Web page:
“It’s trying to optimize what we do for the return we get. In the music business, it’s commonly known that when you pay an artist for one session you are allowed [to record only] 15 minutes of music for the CD maximum. We [also] try to keep each song under 5 minutes just to make it a more coherent experience instead of having 7 minutes arrangements that get boring after a while.”
“And in the case of Joyà the show itself is 77 minutes if you count the intro. There is a lot of transition music but there are only eight [songs]. So I tried to combine some transitions to have [more] music on the CD. So that’s why we ended up with a 35-36 minute CD that you can listen to from one end to the other and it flows kind of like the show.”
The wide variety of delivery methods, especially digital, would suggest more possibilities for special or expanded releases of show soundtracks. But, as Mr. Vinet points out, “The downside to special releases is that it’s like the 30th Anniversary Concert. It’s not necessarily designed as a wide appeal kind of product, it’s more a specialty kind of product, like the three-disc special edition of Varekai was. It was designed to fill in the gaps that the regular CD missed.”
“Without looking at the business aspect, I could see how one might think that we could take everything we ever put out and put it on digital really easily and cheaply. If there were ways to increase the availability and variety of Cirque music, the different kinds of music, or the different forms music can take, through some sort of fan club or special edition kind of thing, yes, I would encourage that very much.”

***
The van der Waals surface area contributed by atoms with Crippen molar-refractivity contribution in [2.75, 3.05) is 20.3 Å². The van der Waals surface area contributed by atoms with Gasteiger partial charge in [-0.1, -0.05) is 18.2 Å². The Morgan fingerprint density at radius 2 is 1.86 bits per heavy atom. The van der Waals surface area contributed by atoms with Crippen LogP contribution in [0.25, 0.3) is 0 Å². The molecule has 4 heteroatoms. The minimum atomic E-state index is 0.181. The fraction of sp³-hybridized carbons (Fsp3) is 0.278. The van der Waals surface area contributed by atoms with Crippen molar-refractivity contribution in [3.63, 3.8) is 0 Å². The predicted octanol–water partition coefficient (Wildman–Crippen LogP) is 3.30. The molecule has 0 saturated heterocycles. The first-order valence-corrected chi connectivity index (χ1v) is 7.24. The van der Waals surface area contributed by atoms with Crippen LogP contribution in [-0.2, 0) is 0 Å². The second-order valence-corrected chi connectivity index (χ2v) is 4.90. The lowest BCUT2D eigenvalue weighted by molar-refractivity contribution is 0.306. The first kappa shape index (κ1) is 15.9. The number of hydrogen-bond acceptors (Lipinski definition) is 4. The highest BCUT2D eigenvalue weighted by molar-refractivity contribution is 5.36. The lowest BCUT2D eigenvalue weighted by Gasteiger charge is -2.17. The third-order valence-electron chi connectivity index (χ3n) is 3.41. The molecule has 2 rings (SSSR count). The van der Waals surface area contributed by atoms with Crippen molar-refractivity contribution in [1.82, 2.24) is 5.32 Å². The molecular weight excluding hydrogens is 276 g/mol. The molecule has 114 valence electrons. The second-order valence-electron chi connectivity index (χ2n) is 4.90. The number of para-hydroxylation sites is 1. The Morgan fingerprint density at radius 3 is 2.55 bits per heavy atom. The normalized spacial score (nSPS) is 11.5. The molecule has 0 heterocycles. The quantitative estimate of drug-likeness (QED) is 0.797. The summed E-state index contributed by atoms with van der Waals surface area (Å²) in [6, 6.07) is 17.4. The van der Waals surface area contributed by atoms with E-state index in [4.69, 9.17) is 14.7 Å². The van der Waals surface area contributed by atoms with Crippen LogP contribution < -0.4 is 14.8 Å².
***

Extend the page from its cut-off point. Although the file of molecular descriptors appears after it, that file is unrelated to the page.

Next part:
But again, financial considerations Cirque fans might not be aware of are a large reason why we don’t see those releases. “All it boils down to is that each time you make a master and use it commercially you have to pay everybody again. That’s where it gets incredibly cost ineffective.”
Last time, we talked about Mr. Vinet’s involvement with CD’s in terms of working with composers on the arrangements. Have those responsibilities evolved? “I’m continuing to do that except that going forward I am getting more and more involved in the actual production process, which is what I did for a living for years as a DJ. So I got really interested in being part of the team that actually produces the CD. And especially with Bob and Bill; when they came on board I’m kind of the person that opened that door for them.”
“When you are actually in a creation it’s hard to be objective afterward and produce the CD. So as we did [with the Bob & Bill-composed shows] Totem (2010, CDS Musique 10034), Amaluna (2012, CDS Musique 10046), and Kurios (co-composed with Raphëal Beau, 2014, CDS Musique 10051) where they were involved for the last part, it became obvious that I [could] come in and co-produce with them. For Totem and Amaluna [Bob & Bill] laid the groundwork. Rob Heaney and I then went in and did the mix and all the edits to get the songs into a proper listening mode, like a pop song if you will. So that became my role, but instead of giving the orders I actually did it. Which is more fun for me! (Laughs.)”